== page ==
UC San Diego Offers New Radiation Therapy That Pre
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University of California San Diego recently began to administer a new radiation therapy for brain cancer treatment that slows down tumor regrowth and protects healthy tissue in the brain. UC San Diego neurosurgeon Marc Schwartz stated that this new therapy could help improve the quality of life of some patients and extend their lifespan.
Data from the American Cancer Society shows that more than 25,000 individuals are diagnosed with malignant brain cancer in America annually. Aggressive brain tumors have a high chance of recurrence and are usually resistant to treatment.
The new approach, which has been approved by the FDA, is known as the GammaTile. It uses brachytherapy, or small therapeutic radiation seeds, that are introduced to the site of the tumor during surgery. These seeds are then absorbed by a patient’s body naturally to treat recurrent and malignant brain tumors such as meningiomas, glioblastomas and gliomas.
Each seed contains a dose of radiation that is held in a collagen tile; the seeds work together to deliver targeted and precise radiation therapy. Once the radiation is delivered, it begins to target cancerous cells in the region where the tumor may likely regrow.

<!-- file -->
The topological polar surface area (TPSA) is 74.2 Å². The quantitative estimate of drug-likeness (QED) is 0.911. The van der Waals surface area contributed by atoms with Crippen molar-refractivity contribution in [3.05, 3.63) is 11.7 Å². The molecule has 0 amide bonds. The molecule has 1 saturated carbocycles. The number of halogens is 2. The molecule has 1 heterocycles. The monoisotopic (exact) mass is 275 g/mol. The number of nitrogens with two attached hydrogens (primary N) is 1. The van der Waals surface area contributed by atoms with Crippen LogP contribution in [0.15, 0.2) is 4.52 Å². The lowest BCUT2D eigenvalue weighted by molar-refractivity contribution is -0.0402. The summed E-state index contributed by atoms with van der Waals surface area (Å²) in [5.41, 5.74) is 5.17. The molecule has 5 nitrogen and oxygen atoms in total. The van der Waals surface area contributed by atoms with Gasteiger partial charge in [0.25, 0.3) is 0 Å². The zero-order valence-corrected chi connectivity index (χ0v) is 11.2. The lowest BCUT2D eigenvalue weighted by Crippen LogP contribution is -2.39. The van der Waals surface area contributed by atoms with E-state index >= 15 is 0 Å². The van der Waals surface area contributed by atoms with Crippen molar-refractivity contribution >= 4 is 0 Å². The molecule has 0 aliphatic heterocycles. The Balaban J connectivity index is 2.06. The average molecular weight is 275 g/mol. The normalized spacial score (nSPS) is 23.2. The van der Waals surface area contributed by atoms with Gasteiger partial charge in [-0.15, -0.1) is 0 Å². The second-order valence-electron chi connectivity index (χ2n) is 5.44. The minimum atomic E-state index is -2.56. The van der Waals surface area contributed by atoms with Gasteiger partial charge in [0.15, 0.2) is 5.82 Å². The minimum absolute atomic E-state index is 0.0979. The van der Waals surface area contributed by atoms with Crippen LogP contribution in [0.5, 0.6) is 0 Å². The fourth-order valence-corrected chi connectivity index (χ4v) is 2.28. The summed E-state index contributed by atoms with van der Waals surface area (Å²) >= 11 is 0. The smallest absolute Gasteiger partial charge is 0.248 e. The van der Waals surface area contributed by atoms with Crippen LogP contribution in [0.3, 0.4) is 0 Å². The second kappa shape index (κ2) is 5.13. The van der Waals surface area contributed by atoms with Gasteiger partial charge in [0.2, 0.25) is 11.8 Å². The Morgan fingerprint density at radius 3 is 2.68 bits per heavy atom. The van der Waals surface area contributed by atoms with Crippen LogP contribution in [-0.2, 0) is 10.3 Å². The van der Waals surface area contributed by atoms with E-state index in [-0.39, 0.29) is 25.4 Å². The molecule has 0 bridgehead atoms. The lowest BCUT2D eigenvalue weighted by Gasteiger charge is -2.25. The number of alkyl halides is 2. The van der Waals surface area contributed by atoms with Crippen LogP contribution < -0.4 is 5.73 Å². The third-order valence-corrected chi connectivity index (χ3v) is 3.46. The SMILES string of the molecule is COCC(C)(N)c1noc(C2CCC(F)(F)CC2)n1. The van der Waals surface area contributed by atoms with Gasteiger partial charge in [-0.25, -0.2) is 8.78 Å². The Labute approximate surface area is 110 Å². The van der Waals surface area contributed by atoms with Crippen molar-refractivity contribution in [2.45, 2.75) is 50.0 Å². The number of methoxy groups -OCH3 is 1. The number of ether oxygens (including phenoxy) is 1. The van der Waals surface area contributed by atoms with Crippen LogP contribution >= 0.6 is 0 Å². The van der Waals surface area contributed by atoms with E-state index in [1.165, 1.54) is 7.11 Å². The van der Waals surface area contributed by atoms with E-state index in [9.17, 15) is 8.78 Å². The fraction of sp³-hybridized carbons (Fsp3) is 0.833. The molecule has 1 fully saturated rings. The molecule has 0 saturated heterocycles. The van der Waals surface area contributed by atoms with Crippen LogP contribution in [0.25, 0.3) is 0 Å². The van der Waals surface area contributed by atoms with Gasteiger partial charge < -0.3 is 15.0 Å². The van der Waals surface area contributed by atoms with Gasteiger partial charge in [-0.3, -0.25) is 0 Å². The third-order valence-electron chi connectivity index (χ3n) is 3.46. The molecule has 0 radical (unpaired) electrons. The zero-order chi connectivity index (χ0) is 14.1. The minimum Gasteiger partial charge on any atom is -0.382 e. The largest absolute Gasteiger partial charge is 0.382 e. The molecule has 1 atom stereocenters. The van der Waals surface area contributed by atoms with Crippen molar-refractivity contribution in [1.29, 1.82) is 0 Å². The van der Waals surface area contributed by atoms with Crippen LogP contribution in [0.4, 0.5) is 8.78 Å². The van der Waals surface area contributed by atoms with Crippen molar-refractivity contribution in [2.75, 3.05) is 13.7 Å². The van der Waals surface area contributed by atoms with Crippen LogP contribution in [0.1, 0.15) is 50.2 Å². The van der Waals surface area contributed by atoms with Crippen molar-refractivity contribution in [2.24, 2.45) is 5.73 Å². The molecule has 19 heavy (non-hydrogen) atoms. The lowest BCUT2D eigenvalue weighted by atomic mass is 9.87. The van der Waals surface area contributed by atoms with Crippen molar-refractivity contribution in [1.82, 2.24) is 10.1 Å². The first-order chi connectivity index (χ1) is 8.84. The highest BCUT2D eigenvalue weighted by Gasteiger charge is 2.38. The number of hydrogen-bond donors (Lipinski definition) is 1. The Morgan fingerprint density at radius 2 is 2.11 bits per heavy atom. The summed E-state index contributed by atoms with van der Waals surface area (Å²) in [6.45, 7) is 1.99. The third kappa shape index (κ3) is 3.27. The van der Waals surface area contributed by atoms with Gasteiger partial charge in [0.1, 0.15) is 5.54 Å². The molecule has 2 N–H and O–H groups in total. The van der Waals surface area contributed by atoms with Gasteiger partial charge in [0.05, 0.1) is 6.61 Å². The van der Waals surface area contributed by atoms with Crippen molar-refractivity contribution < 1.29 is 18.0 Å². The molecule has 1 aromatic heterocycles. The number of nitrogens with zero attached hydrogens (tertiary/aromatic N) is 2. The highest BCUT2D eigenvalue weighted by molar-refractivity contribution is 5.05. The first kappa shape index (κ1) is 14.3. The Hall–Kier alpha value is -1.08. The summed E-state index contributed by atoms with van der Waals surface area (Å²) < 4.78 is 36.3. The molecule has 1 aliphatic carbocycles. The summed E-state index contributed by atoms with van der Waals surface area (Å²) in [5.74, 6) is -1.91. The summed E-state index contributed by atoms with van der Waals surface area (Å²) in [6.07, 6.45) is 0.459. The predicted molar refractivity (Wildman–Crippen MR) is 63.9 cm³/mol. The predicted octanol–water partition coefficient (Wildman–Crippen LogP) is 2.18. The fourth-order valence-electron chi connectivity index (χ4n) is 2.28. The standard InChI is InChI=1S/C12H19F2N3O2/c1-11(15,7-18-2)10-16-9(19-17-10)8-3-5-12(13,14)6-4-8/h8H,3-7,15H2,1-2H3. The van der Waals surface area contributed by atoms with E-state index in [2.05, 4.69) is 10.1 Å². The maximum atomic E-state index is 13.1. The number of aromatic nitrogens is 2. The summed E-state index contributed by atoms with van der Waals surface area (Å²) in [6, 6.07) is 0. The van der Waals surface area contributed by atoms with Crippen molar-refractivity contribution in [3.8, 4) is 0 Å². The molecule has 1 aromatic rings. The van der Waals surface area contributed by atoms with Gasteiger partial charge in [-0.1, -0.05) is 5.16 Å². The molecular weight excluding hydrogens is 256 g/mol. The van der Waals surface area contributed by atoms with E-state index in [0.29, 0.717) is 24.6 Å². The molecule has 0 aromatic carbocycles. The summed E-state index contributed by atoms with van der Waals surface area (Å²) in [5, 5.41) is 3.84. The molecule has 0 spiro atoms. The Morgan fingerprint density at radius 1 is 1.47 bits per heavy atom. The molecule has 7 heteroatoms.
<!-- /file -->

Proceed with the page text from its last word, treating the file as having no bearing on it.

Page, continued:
The seed is absorbed into the body after the radiation is released. A trial that evaluated the therapy’s effectiveness found that this novel approach afforded patients almost two times as many months tumor free. This is in comparison to previous therapies administered in patients with brain tumors located in the same region.
The currently used standard of care for brain tumor patients entails the removal of tumors surgically. This is followed by supplemental therapy, which includes chemotherapy and radiation. Conventional radiation is usually delivered in doses, which can be administered over a several-week period.
Parag Sanghyi, a Moores Cancer Center radiation oncologist, stated that the radiation sessions which brain cancer patients underwent could be time consuming and stressful. Sanghyi noted that the center’s novel radiation therapy would allow experts to offer an alternative treatment option to some patients with brain tumors that recur, adding that the therapy would minimize additional radiation dosage to brain tissue that had received radiation therapy previously.
The team of experts at the Moores Cancer Center offers extensive treatment options for cancers of the skin, head and neck, an d breast, as well gynecologic cancers, ocular melanomas and sarcomas.
UC San Diego is committed to providing patients who have brain cancer with the most effective and innovative treatments available. The hospital is ranked the 20th and 21st for cancer and neurosurgery and neurology care respectively, out of more than 4,500 hospitals in America.
Other companies, such as CNS Pharmaceuticals Inc. (NASDAQ: CNSP), are also making headway in developing cancer therapies that are organ specific. There is hope that the grim prognoses faced by brain cancer patients will change for the better as these novel treatments are approved by the FDA and made available to those who need them.
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